Vendors using emojis to sell pills or cocaine – look for these codes

A baby bottle, a heart and a bunch of purple grapes. If you spotted these emojis in a text message on your kid’s phone, you probably wouldn’t think anything of it.

But this series of seemingly innocent symbols might actually be your child’s way of signaling that they’re in the market to get high on cough syrup.

A pill, a candy bar and a bus? This combination could be the starting point for an illegal Xanax transaction.

“These various drug organizations are always trying to be one step ahead in order to avoid detection and make it easier for their customers to order drugs,” Timothy McMahon, supervisor special agent for the New Jersey Division of the Drug Enforcement Administration, told New Jersey 101.5 .

The DEA is once again reminding parents, caregivers, educators and others to be aware of emoji drug codes, which the agency has been able to “decode” over time. The agency’s first warning was issued in 2021.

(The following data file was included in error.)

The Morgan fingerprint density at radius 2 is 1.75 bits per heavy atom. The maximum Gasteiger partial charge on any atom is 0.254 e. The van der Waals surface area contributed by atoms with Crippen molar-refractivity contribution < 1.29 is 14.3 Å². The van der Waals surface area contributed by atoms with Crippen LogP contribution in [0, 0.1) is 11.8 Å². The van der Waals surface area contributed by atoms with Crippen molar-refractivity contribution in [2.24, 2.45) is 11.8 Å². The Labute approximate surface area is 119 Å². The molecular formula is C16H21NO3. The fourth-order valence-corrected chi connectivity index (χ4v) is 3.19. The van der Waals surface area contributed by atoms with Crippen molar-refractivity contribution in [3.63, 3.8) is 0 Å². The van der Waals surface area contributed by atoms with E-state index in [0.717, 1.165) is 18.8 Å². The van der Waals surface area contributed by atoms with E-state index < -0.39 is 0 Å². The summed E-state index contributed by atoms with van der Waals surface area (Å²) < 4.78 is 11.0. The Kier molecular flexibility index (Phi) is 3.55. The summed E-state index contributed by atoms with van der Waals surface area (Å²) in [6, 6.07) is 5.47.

“A lot of people are afraid to go to certain areas to buy drugs, so it’s very convenient to use social media,” McMahon said.

Courtesy of Townsquare Media/DEA

Courtesy of Townsquare Media/DEA

Townsquare Media/DEA

Townsquare Media/DEA

Townsquare Media/DEA

Townsquare Media/DEA

Courtesy of Townsquare Media/DEA

Courtesy of Townsquare Media/DEA

The DEA points out that their reference manual is only an example and not a complete list. Emoji alone shouldn’t be indicative of illegal activity, the agency says, but talking to a loved one may be necessary when those symbols are coupled with other signs, like a sudden loss of income or a change in behavior or appearance.

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“We’ve been working with the various social media companies to get a handle on that and get them to do a little bit more to track what’s going on,” McMahon said.

Dino Flammia is a reporter for New Jersey 101.5. You can reach him at [email protected]

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